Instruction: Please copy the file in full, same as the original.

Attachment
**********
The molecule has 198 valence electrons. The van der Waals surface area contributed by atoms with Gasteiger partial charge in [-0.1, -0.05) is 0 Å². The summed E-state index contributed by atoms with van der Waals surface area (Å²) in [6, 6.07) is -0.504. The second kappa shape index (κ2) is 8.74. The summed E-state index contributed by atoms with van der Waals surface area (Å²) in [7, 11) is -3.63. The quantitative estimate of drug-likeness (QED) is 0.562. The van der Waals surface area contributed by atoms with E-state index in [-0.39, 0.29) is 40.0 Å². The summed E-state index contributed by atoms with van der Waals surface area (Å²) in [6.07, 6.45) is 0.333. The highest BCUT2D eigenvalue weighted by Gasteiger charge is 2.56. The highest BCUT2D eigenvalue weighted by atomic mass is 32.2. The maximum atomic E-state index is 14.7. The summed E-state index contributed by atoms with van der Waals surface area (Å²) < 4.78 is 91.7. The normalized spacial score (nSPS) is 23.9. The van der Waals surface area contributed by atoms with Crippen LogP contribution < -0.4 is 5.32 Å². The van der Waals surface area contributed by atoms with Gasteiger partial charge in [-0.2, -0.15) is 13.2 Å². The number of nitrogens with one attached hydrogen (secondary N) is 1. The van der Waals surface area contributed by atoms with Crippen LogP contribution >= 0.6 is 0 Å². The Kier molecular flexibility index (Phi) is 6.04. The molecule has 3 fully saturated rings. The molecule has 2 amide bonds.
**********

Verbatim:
The molecule has 198 valence electrons. The van der Waals surface area contributed by atoms with Gasteiger partial charge in [-0.1, -0.05) is 0 Å². The summed E-state index contributed by atoms with van der Waals surface area (Å²) in [6, 6.07) is -0.504. The second kappa shape index (κ2) is 8.74. The summed E-state index contributed by atoms with van der Waals surface area (Å²) in [7, 11) is -3.63. The quantitative estimate of drug-likeness (QED) is 0.562. The van der Waals surface area contributed by atoms with E-state index in [-0.39, 0.29) is 40.0 Å². The summed E-state index contributed by atoms with van der Waals surface area (Å²) in [6.07, 6.45) is 0.333. The highest BCUT2D eigenvalue weighted by Gasteiger charge is 2.56. The highest BCUT2D eigenvalue weighted by atomic mass is 32.2. The maximum atomic E-state index is 14.7. The summed E-state index contributed by atoms with van der Waals surface area (Å²) < 4.78 is 91.7. The normalized spacial score (nSPS) is 23.9. The van der Waals surface area contributed by atoms with Crippen LogP contribution < -0.4 is 5.32 Å². The van der Waals surface area contributed by atoms with Gasteiger partial charge in [-0.2, -0.15) is 13.2 Å². The number of nitrogens with one attached hydrogen (secondary N) is 1. The van der Waals surface area contributed by atoms with Crippen LogP contribution >= 0.6 is 0 Å². The Kier molecular flexibility index (Phi) is 6.04. The molecule has 3 fully saturated rings. The molecule has 2 amide bonds.